tedlogan wrote: - will they approximate the soundstage etc of using monitors ?
monitors always sound different. with monitors the sound of the room is part of the equation, plus both ears hear the sound from both speakers. you can approximate it with fancy DSP processing, but it's never the same experience...
About the DSP processing... I absolutely love the the VRM DSP of my Focusrite stuff. (it's like having 24 dumb friends in my pocket... I'll explain later)
I have 2 units, the Saffire Pro24 DSP ($250) and the VRM Box Headphone amp (I caught the VRM Box on sale for $55, Awesome). VRM if I remember stands for Virtual Reference Monitoring... It's supposed to simulate 2 different things... 1- a real world environment (Studio or Bedroom or Livingroom... I really wish they would have more places like a car, club, lounge, shopping center) and 2- Multiple official speakers (Yamaha NS-10's, Rokits, Genelecs, Flat screen TV, Computer speakers... etc). Each Listening environment has multiple speaker setups you can use in the room and in multiple listening locations of that room... So basically there is a shitload of combinations.
Fishmonkey is correct in Saying it is not the same as the real thing... I agree, but I still absolutely Love my units and I will tell you why...
The very first time I switched into VRM mode, I hated it! I felt it sounded weird like someone just threw some chorus and reverb all over my track and it actually sounded a bit messy to me. But I went on and started flipping through the rooms and speakers... And after a while my brain stopped fighting the artificial sound and relaxed. VRM is trying to trick your brain into believing you are in those different places, but YOU KNOW you are not there and know what your headphones are supposed to sound like, so there is a big fight in the beginning. It actually wasn't until the 2nd or 3rd day when I was using the VRM late at night in my apartment, I had to take my headphones off cause I thought I had forgot and left my real monitors on and it was late... That's when I smiled cause I realized the VRM actually tricked me. Now I am familiar with the sound and let my brain relax right away and I'm 'there'.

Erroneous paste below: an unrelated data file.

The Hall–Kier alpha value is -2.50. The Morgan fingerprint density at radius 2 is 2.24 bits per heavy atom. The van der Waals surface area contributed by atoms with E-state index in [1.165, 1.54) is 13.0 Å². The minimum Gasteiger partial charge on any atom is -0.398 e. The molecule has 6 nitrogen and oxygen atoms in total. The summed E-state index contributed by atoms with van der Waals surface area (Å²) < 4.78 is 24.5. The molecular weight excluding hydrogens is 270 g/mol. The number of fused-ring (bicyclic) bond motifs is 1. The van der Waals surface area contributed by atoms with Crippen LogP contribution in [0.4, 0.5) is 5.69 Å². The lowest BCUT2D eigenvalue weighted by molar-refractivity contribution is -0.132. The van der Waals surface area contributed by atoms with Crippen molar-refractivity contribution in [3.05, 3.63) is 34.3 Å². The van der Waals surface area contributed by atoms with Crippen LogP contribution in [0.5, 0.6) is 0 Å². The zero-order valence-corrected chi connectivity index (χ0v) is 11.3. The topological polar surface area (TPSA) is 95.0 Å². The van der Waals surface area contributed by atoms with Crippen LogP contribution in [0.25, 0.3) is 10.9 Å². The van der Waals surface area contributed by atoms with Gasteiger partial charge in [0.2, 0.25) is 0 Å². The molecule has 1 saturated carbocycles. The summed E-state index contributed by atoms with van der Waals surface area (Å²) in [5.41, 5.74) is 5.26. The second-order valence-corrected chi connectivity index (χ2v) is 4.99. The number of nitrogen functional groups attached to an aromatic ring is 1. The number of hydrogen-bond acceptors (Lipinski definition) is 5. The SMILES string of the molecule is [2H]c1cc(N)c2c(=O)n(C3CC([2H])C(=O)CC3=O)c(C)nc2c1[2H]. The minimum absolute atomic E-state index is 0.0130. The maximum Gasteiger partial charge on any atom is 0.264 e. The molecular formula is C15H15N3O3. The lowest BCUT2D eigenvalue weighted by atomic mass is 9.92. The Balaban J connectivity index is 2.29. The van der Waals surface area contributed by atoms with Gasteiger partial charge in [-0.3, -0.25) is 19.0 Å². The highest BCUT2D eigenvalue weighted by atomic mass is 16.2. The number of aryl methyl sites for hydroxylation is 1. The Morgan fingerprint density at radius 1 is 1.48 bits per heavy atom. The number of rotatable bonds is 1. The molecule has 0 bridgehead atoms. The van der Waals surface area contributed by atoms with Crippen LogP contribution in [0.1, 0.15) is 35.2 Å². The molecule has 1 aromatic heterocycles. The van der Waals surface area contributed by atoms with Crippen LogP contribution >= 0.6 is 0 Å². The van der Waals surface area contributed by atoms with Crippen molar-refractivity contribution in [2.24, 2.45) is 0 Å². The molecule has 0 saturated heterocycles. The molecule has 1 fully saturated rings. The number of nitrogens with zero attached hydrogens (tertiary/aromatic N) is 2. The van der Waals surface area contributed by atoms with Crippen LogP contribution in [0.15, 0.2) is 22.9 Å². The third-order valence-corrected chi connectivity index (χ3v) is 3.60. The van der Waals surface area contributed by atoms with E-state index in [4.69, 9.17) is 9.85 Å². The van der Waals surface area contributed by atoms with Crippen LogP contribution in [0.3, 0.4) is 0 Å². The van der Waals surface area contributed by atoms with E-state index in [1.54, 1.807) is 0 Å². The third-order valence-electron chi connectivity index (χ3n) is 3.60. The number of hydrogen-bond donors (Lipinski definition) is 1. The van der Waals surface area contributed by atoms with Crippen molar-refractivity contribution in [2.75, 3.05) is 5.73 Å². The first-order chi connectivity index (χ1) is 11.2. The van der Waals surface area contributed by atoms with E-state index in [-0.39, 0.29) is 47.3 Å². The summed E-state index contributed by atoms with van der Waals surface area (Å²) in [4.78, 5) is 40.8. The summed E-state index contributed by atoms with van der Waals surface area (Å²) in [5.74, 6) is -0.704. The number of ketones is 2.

About the 24 stupid friends... Although most of your friends are not recording engineers, when 9 out of 10 of them ask you 'why you put that 'whatever sound or vocal' so loud?...' Or say 'I can't hear what he/she is singing about' (when you play them or email your song)... You begin to realize you have a problem with your mix that you did not detect. They are listening from a completely different perspective than you OR are just more sensitive to different sounds than you. I get that from the VRM stuff. The way I use my VRM is not to sit there and write my whole song in a pretend environment with pretend speakers... I use my regular headphone mode (by the way this is Focusrite so the audio quality is top notch anyway through monitors or headphones as well as the Mic pre's), then occasionally switch into the VRM mode to check my work. If most of the 24 VRM modes sound like too much bass or my guitar is not cutting through, I know I need to fix that. Every mix that I have included using the VRM in turns out better than when I only go off 1 perspective. And I do this in the daytime as well as night... It has become my go-to tool for challenging my mix. To me some of the 24 modes sound less real than others, but that still doesn't take away from the fact that it is a different perspective.
BOTTOM LINE: I didn't like the VRM DSP at first... But I will punch you dead in your face if you try to take it from me now!!! One of the best tools in my little un-treated home studio, and truth is I bought the VRM Box a year later as a backup in case my home unit ever goes bad. VRM has never caught on in a big way, I'm guessing because of that initial fight in the brain... and maybe because of peoples past experiences with that VST plugin Red-something (I forget the name... was a little popular, but never really did it for me), but Focusrite has pretty close to nailed it!